For me it's important to have a balance. If you spend nearly all your time on crowd control and drowning in negativity from pupils who don't even want to do your subject, it saps your energy. That's what I was like last year, when literally only my Y7s were nice.

    This year I have two incredible top-set Y9 groups who are really pushing me to develop my teaching and extend them, so it's a challenge but in a different way. They're funny, creative, inquisitive and I love teaching them. Alongside that, I have some really low-confidence, low-ability and behaviourally challenging pupils in Y8, 10 and 11. But having a mixture of different challenges keeps me going and gives me a break from feeling like I'm banging my head against brick wall.

    So no, I don't think I'd want to work in a "challenging" inner-city school, but every school has its challenges.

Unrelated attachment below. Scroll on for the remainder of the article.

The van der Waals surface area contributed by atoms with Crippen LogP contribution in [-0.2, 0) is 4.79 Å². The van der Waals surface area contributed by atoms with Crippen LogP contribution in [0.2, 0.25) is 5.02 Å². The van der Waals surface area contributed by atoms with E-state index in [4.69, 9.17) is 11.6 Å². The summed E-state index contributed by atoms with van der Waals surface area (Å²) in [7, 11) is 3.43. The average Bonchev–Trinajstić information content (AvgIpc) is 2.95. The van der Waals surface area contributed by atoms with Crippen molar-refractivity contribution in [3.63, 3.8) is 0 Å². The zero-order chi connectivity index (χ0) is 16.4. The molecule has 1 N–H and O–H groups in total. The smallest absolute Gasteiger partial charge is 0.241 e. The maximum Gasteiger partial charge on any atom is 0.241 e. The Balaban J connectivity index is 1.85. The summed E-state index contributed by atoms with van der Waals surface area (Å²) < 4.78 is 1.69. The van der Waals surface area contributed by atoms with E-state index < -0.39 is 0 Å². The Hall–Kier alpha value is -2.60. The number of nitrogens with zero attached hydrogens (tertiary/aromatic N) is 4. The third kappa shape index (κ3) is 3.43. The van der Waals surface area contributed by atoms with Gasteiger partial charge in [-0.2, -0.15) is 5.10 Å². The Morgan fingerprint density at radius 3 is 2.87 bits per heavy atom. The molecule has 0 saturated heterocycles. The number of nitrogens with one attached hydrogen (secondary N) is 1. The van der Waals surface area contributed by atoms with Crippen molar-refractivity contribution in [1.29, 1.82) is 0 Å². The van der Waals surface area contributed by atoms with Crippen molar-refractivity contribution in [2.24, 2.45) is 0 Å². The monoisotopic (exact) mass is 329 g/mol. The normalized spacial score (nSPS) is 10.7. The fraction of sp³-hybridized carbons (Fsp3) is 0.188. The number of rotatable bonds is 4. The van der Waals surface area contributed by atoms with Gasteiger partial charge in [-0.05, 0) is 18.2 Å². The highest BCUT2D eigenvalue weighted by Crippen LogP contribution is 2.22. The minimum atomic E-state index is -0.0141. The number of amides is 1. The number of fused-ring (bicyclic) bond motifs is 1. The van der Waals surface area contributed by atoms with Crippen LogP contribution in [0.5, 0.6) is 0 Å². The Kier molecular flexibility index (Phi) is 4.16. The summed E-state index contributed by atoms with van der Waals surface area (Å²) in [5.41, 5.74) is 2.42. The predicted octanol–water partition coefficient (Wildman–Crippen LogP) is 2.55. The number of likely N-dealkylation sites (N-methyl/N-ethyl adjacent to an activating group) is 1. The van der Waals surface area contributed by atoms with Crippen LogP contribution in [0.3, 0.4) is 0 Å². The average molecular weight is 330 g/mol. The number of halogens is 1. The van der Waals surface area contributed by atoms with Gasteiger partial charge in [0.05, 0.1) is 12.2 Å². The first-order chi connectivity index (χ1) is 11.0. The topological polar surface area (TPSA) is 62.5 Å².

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    (Original post by Uz25)
    Do Primary teachers teach only one subject or more than one?.

    Do teachers have to take only 30 books to mark, including homework every day?

    How many times do you do training?

    What type of person would enjoy teaching?

    After how long does your salary could increase and how much? .
    Look at my lengthy post on the first page of this thread. I already addressed your first couple of questions a few days ago.

    When you ask about training, do you mean ongoing training courses or the initial teacher training to become qualified?

    Your questions about salary have been addressed numerous times already in this thread.
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    TSR Support Team
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    There are ways to earn good money and teach, but you need to be prepared to work abroad long-term.